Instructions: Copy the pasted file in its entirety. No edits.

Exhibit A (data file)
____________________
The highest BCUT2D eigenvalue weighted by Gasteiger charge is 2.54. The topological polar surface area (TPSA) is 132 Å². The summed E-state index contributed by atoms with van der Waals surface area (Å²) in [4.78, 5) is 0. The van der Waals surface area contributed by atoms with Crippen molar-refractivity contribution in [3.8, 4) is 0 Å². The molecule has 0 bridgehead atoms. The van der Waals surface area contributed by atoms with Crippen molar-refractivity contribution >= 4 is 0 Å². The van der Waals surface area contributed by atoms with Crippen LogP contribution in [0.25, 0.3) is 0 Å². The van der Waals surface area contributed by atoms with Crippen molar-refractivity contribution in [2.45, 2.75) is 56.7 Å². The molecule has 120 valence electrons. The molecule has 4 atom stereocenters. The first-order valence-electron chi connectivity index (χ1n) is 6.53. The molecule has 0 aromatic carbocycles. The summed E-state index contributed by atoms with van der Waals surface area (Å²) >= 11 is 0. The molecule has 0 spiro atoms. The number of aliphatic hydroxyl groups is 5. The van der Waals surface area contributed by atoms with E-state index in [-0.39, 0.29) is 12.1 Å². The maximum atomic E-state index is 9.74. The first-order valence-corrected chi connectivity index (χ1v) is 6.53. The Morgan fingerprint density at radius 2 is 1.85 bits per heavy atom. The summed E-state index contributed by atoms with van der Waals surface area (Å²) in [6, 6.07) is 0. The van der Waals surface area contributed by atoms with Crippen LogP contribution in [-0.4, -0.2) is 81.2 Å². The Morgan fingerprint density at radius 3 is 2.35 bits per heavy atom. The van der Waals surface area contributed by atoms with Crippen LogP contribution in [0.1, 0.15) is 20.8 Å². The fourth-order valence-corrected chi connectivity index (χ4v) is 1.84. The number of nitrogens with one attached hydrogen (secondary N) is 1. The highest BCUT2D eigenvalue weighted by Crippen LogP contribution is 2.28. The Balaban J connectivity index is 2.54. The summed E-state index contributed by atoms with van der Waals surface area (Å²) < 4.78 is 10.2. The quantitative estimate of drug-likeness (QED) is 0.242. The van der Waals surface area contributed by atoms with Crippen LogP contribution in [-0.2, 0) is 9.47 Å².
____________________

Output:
The highest BCUT2D eigenvalue weighted by Gasteiger charge is 2.54. The topological polar surface area (TPSA) is 132 Å². The summed E-state index contributed by atoms with van der Waals surface area (Å²) in [4.78, 5) is 0. The van der Waals surface area contributed by atoms with Crippen molar-refractivity contribution in [3.8, 4) is 0 Å². The molecule has 0 bridgehead atoms. The van der Waals surface area contributed by atoms with Crippen molar-refractivity contribution >= 4 is 0 Å². The van der Waals surface area contributed by atoms with Crippen LogP contribution in [0.25, 0.3) is 0 Å². The van der Waals surface area contributed by atoms with Crippen molar-refractivity contribution in [2.45, 2.75) is 56.7 Å². The molecule has 120 valence electrons. The molecule has 4 atom stereocenters. The first-order valence-electron chi connectivity index (χ1n) is 6.53. The molecule has 0 aromatic carbocycles. The summed E-state index contributed by atoms with van der Waals surface area (Å²) >= 11 is 0. The molecule has 0 spiro atoms. The number of aliphatic hydroxyl groups is 5. The van der Waals surface area contributed by atoms with E-state index in [-0.39, 0.29) is 12.1 Å². The maximum atomic E-state index is 9.74. The first-order valence-corrected chi connectivity index (χ1v) is 6.53. The Morgan fingerprint density at radius 2 is 1.85 bits per heavy atom. The summed E-state index contributed by atoms with van der Waals surface area (Å²) in [6, 6.07) is 0. The van der Waals surface area contributed by atoms with Crippen LogP contribution in [-0.4, -0.2) is 81.2 Å². The Morgan fingerprint density at radius 3 is 2.35 bits per heavy atom. The van der Waals surface area contributed by atoms with Crippen LogP contribution in [0.1, 0.15) is 20.8 Å². The fourth-order valence-corrected chi connectivity index (χ4v) is 1.84. The number of nitrogens with one attached hydrogen (secondary N) is 1. The highest BCUT2D eigenvalue weighted by Crippen LogP contribution is 2.28. The Balaban J connectivity index is 2.54. The summed E-state index contributed by atoms with van der Waals surface area (Å²) < 4.78 is 10.2. The quantitative estimate of drug-likeness (QED) is 0.242. The van der Waals surface area contributed by atoms with Crippen LogP contribution in [-0.2, 0) is 9.47 Å².